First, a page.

Digital disruption abounds
Digital transformation has been all the rage for some time now, and for good reasons. Advances in cloud, mobile, IoT and big-data analytics have forever altered the playing field, and companies across industries are under constant threat from faster, smarter, more nimble competitors who are leveraging technological advances to streamline processes, reinvent business models, win customers, and grow market share. Disruption is rampant. No one is safe. This is the reality of business today.
As pointed out by WSJ blogger Irving Wladawsky-Berger, death-by-disruption is gathering steam:
“The topple rate, a measure of how rapidly companies lose their leadership position, has increased by almost 40% since 1965. The tenure of companies on the S&P 500 was 61 years in 1958; it’s now 18 years. If these trends continue, 75% of the S&P 500 companies will have changed over the next 15 years.”
And few, if any, industries are exempt, particularly if your industry has a low barrier of entry and/or your business relies on a large legacy business model to generate the majority of your revenue.
The lion’s share of respondents to an annual survey conducted by Russell Reynolds Associates of more than 2,000 C-level executives across 15 industries anticipate moderate or massive disruption in the next 12 months, as reported in Harvard Business Review. In fact, 50% (or more) of execs in the following 10 industries see disruption striking in the year ahead:
- Media (72%)
- Telecom (64%)
- Consumer Financial Services (61%)
- Retail (57%)
- Technology (57%)
- Insurance (53%)
- Consumer Products (52%)
- Nonprofit (52%)
- Business and Professional Services (51%)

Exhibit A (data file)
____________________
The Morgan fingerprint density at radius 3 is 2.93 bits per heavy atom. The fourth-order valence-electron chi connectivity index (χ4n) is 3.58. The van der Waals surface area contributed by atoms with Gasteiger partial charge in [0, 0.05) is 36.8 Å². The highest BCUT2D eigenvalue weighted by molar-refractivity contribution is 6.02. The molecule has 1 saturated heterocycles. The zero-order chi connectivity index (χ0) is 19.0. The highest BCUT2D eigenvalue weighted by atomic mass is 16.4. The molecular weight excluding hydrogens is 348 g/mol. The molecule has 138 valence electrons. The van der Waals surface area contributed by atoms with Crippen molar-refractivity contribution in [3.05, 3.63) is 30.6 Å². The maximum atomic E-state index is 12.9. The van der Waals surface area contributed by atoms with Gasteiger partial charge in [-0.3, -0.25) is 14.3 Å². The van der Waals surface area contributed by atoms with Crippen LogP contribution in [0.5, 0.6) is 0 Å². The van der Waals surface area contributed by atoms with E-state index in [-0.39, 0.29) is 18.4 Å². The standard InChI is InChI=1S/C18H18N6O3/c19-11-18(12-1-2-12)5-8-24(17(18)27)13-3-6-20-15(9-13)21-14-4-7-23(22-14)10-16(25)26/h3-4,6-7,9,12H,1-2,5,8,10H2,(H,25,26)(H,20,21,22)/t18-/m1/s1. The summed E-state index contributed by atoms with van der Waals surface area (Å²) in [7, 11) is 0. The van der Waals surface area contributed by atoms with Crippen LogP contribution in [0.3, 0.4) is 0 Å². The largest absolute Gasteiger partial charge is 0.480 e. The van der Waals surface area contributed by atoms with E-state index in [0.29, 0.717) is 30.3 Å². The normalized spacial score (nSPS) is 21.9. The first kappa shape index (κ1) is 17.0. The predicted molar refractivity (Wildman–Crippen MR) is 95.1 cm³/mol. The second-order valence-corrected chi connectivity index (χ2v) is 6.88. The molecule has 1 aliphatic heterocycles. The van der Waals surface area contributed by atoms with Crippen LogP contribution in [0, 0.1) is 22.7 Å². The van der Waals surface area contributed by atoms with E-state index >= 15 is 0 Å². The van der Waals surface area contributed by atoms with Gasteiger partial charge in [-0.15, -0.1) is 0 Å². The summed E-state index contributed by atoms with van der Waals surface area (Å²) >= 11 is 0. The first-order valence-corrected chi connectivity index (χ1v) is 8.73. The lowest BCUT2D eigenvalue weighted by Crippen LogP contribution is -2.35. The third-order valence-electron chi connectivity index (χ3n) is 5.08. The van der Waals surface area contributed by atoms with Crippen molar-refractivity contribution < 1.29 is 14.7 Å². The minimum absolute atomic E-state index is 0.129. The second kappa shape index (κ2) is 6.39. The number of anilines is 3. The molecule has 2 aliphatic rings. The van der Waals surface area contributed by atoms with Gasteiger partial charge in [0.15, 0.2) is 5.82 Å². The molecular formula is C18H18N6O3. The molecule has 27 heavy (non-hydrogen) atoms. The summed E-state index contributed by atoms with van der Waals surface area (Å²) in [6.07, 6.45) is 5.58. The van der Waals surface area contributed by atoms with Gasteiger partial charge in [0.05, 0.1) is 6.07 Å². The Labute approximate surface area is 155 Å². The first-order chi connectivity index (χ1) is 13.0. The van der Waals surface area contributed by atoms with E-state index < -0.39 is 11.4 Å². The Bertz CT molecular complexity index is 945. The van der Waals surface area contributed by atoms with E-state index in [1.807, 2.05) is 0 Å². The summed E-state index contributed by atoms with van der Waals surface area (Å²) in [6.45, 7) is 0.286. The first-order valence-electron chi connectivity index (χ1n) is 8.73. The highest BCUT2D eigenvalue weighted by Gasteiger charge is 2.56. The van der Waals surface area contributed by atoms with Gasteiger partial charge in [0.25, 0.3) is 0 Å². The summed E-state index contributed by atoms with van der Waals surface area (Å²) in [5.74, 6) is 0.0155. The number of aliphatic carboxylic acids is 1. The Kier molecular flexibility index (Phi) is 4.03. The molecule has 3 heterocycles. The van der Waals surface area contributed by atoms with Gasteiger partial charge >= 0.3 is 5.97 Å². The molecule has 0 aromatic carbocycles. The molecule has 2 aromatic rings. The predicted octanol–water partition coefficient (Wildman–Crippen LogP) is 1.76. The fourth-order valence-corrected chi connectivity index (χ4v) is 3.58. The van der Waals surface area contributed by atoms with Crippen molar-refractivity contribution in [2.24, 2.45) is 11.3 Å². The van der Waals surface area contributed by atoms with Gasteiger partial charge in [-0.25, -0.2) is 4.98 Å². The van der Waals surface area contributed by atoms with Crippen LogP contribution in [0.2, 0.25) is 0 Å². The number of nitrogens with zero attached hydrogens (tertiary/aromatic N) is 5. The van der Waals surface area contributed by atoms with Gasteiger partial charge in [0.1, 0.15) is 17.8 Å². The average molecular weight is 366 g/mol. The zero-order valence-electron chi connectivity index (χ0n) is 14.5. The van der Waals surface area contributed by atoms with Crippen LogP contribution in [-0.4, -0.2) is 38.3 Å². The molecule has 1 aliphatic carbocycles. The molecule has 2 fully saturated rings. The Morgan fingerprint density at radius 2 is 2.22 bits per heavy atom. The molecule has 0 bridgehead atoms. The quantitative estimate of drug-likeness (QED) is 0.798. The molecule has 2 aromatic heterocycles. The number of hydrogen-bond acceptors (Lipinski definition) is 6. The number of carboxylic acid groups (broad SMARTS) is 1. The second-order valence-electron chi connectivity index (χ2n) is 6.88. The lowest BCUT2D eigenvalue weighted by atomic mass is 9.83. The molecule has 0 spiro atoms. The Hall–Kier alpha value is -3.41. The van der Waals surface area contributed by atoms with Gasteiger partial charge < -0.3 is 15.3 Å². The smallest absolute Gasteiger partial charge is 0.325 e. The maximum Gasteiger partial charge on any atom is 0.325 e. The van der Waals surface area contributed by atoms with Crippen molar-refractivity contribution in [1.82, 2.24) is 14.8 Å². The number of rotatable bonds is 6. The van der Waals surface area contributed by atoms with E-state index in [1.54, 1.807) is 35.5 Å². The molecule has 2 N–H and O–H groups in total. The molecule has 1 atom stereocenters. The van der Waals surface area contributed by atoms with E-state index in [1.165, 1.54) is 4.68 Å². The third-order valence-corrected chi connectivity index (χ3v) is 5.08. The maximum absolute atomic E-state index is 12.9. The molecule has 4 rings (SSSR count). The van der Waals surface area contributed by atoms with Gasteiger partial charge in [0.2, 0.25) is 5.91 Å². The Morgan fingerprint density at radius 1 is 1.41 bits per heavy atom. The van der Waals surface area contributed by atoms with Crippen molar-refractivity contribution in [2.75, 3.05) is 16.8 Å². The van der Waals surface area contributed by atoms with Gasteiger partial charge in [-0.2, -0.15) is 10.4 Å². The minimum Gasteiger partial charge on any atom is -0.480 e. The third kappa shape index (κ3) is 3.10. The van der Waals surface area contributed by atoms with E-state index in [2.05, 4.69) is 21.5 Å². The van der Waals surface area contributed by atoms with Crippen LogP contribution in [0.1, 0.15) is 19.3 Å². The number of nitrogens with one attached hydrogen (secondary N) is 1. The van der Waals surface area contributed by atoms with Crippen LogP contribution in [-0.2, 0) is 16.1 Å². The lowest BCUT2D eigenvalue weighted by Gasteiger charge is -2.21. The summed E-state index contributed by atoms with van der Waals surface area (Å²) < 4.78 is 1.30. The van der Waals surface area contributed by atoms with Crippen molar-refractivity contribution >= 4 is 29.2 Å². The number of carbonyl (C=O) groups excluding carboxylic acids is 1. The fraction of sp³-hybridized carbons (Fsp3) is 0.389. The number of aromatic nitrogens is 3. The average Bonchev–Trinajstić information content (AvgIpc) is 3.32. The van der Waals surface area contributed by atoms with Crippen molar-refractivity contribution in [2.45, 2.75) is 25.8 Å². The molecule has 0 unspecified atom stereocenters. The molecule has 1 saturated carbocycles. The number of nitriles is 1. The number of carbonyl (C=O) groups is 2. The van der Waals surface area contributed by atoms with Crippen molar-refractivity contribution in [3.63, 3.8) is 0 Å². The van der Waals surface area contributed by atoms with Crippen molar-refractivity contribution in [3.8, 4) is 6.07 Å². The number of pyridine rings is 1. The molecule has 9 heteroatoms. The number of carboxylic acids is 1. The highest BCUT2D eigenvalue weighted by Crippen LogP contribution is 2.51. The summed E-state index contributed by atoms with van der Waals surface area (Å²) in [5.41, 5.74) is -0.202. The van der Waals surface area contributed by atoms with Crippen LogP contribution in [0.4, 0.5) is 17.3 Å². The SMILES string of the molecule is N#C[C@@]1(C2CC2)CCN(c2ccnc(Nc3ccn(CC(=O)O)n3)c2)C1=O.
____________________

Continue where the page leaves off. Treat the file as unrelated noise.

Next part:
- Education (50%)
Transforming the core
Digital transformation began a decade or so ago as isolated, one-off, departmental projects typically classified as “shadow IT” initiatives. Today, digital transformation is an enterprise-wide, mainstream endeavor — mandated by Boards, supported by C-level execs, and executed continuously by IT and business users working hand in hand.
The piecemeal edge innovations of the past no longer pass muster. To survive and thrive in our current, highly disruptive and volatile business climate, core business processes that drive operations must be completely re-imagined — from the consumer to the core — if your business is to remain relevant and viable. This means re-examining and questioning everything we think we know about the enterprise resource planning (ERP) systems that have powered companies since the 1990s.
Though commoditized by a saturated product mix and ubiquitous deployment at companies large and small, ERP remains the backbone for most companies. ERP is indispensable not only because it automates the back office, but also because, by integrating all data and processes of an organization into a unified system, it enables enterprise-wide analytics to support decision making at all levels. At the same time, legacy on-premise ERP is rightly perceived as static and incompatible with the transformational goals of present-day companies — in addition to being too costly and too complex!
The extensive integration of vast data, information, and applications fuels scope creep and drives up implementation costs. Decades of customization (particularly among early adopters in the energy, manufacturing and distribution industries) exacerbate complexity and add time and cost to upgrades. Myriad, bolted-on legacy apps slow performance and stifle flexibility. Variable ERP pricing models with multiple pricing engines tied to numerous KPIs make it difficult, impossible even, to accurately predict TCO.
Driven by a desire to reduce costs, remove complexity, and increase flexibility and responsiveness, a growing number of businesses are looking to migrate their ERP system(s) to the cloud. In fact, general consensus among industry pundits is that cloud ERP will be the norm within 5 to 10 years.
Key benefits of migrating to cloud or SaaS ERP include fast implementation time; quick access to functionality; reduced IT efforts and costs because both hardware and software operation and maintenance are the provider’s responsibility; flexibility due to subscription rather than licensing contracts; and cost-efficient scalability by way of “pay-what-you-use” concepts.